With colorful dances and delectable dishes, Bowling Green’s Mexican community will offer a taste of the country’s traditions and culture this weekend through a Mexican Independence Day celebration.

Between noon and 10 p.m. Saturday and Sunday, the Regional Alliance of Students and Professionals will hold its biannual Fiestaval at 1200 Clay St. Admission is free.

RASP, which was founded through the church La Luz del Mundo, holds celebrations each year to honor Mexico’s independence on Sept. 16, 1810, and for Cinco de Mayo, which commemorates an important Mexican victory over French occupation in 1862.

“We just want people to come and enjoy themselves and learn a little about our culture and our heritage,” event organizer Anita Parra said.

Vendors will accept card or cash payments for traditional Mexican dishes.

“We will have real authentic Mexican food! None of that restaurant ‘authentic food,’ ” the event’s website said.

Additionally, native dances will be on full display. A few of them include jalisco, which is paired with the country’s iconic mariachi music, and the las adelitas, a dance influenced by Mexican women who participated in the conflict of the Mexican Revolution. Popular Mexican party games, such as musical chairs, will also be played during the Fiestaval.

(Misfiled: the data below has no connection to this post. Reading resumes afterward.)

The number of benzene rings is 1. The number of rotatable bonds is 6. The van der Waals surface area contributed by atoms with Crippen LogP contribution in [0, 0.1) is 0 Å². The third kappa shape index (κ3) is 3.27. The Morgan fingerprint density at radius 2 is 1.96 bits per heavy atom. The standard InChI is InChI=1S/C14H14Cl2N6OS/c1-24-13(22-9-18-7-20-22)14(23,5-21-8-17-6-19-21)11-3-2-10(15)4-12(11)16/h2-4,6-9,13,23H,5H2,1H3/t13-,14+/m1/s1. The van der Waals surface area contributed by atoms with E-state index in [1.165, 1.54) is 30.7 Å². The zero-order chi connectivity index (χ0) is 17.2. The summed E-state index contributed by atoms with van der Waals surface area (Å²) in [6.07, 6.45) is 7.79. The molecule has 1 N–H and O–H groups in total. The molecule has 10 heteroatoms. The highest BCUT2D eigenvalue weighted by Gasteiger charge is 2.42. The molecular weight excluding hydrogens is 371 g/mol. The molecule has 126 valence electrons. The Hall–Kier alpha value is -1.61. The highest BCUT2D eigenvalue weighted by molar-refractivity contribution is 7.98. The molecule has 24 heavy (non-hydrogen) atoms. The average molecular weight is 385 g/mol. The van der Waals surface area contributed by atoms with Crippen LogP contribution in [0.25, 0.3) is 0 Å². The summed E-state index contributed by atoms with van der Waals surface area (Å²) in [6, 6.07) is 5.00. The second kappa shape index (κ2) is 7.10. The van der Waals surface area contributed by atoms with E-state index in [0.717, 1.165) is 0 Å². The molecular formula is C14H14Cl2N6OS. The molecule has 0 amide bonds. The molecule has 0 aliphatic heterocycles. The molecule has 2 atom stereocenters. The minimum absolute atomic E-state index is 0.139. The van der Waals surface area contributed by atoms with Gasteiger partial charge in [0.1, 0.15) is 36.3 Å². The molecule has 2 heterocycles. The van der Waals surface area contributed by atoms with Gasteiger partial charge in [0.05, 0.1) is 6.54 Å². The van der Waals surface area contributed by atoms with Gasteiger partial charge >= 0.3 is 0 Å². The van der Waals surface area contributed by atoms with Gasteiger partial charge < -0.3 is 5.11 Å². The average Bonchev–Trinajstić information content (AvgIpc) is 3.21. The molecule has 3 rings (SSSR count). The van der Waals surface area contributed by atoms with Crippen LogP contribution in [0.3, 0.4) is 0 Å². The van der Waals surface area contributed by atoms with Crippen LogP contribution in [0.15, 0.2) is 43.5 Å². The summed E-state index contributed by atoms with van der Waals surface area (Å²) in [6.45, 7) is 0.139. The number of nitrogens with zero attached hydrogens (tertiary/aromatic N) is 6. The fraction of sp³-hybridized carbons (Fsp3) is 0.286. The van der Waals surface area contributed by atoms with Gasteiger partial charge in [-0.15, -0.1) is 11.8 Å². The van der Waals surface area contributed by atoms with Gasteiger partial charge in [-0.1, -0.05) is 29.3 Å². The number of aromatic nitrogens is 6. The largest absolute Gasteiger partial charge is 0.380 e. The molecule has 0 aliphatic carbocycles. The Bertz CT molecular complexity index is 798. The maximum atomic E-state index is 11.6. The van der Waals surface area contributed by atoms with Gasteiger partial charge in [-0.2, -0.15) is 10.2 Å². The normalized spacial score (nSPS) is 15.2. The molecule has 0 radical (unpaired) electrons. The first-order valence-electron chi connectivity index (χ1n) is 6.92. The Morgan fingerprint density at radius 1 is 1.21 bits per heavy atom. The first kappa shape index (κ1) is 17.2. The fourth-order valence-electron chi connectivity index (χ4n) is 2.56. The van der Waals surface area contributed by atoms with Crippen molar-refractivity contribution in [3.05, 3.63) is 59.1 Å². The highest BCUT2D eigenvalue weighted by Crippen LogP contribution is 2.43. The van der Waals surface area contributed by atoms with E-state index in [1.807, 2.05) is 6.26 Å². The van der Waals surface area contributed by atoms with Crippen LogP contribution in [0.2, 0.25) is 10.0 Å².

The event grew out of the success of traditional dance demonstrations and booths selling cultural merchandise at the annual Bowling Green International Festival.

However, the celebration will commemorate more than just Mexican heritage, as September is Hispanic Heritage Month. Many countries across Latin America and South America celebrate their independence days in September, Parra said.

“We hold it to bring our communities together,” Parra said. “We wanted to have basically a big party for everyone to come and enjoy themselves.”

– More information is available at bgfiestaval.com.

– Follow education reporter Aaron Mudd on Twitter @BGDN_edbeat or visit bgdailynews.com.


Education reporter. Covers education and related issues, focusing primarily on the Bowling Green and Warren County public school districts and Western Kentucky University.

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